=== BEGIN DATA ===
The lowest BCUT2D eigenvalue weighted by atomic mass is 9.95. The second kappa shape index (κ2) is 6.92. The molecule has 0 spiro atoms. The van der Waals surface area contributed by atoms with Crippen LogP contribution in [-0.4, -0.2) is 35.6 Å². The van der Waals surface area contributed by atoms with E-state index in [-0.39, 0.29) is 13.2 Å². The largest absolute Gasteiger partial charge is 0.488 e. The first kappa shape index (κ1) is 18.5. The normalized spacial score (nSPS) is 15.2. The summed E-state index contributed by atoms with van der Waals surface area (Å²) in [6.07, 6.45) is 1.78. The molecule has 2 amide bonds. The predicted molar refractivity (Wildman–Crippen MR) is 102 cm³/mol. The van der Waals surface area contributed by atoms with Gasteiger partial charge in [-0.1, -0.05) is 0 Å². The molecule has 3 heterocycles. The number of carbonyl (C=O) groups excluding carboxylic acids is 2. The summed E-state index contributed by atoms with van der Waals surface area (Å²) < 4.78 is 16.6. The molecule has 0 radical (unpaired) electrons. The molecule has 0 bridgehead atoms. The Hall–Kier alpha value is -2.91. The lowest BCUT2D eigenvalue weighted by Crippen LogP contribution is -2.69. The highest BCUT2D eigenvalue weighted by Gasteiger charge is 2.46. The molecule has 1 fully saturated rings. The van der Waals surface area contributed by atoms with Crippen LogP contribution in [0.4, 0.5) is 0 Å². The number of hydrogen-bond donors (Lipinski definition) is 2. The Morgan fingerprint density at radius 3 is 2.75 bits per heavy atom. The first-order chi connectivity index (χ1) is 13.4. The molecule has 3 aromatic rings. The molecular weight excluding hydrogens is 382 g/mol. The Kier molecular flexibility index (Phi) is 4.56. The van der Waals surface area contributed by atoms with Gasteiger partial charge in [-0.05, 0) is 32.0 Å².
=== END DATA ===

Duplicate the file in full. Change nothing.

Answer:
The lowest BCUT2D eigenvalue weighted by atomic mass is 9.95. The second kappa shape index (κ2) is 6.92. The molecule has 0 spiro atoms. The van der Waals surface area contributed by atoms with Crippen LogP contribution in [-0.4, -0.2) is 35.6 Å². The van der Waals surface area contributed by atoms with E-state index in [-0.39, 0.29) is 13.2 Å². The largest absolute Gasteiger partial charge is 0.488 e. The first kappa shape index (κ1) is 18.5. The normalized spacial score (nSPS) is 15.2. The summed E-state index contributed by atoms with van der Waals surface area (Å²) in [6.07, 6.45) is 1.78. The molecule has 2 amide bonds. The predicted molar refractivity (Wildman–Crippen MR) is 102 cm³/mol. The van der Waals surface area contributed by atoms with Gasteiger partial charge in [-0.1, -0.05) is 0 Å². The molecule has 3 heterocycles. The number of carbonyl (C=O) groups excluding carboxylic acids is 2. The summed E-state index contributed by atoms with van der Waals surface area (Å²) < 4.78 is 16.6. The molecule has 0 radical (unpaired) electrons. The molecule has 0 bridgehead atoms. The Hall–Kier alpha value is -2.91. The lowest BCUT2D eigenvalue weighted by Crippen LogP contribution is -2.69. The highest BCUT2D eigenvalue weighted by Gasteiger charge is 2.46. The molecule has 1 fully saturated rings. The van der Waals surface area contributed by atoms with Crippen LogP contribution in [0.4, 0.5) is 0 Å². The number of hydrogen-bond donors (Lipinski definition) is 2. The Morgan fingerprint density at radius 3 is 2.75 bits per heavy atom. The first-order chi connectivity index (χ1) is 13.4. The molecule has 3 aromatic rings. The molecular weight excluding hydrogens is 382 g/mol. The Kier molecular flexibility index (Phi) is 4.56. The van der Waals surface area contributed by atoms with Gasteiger partial charge in [-0.05, 0) is 32.0 Å².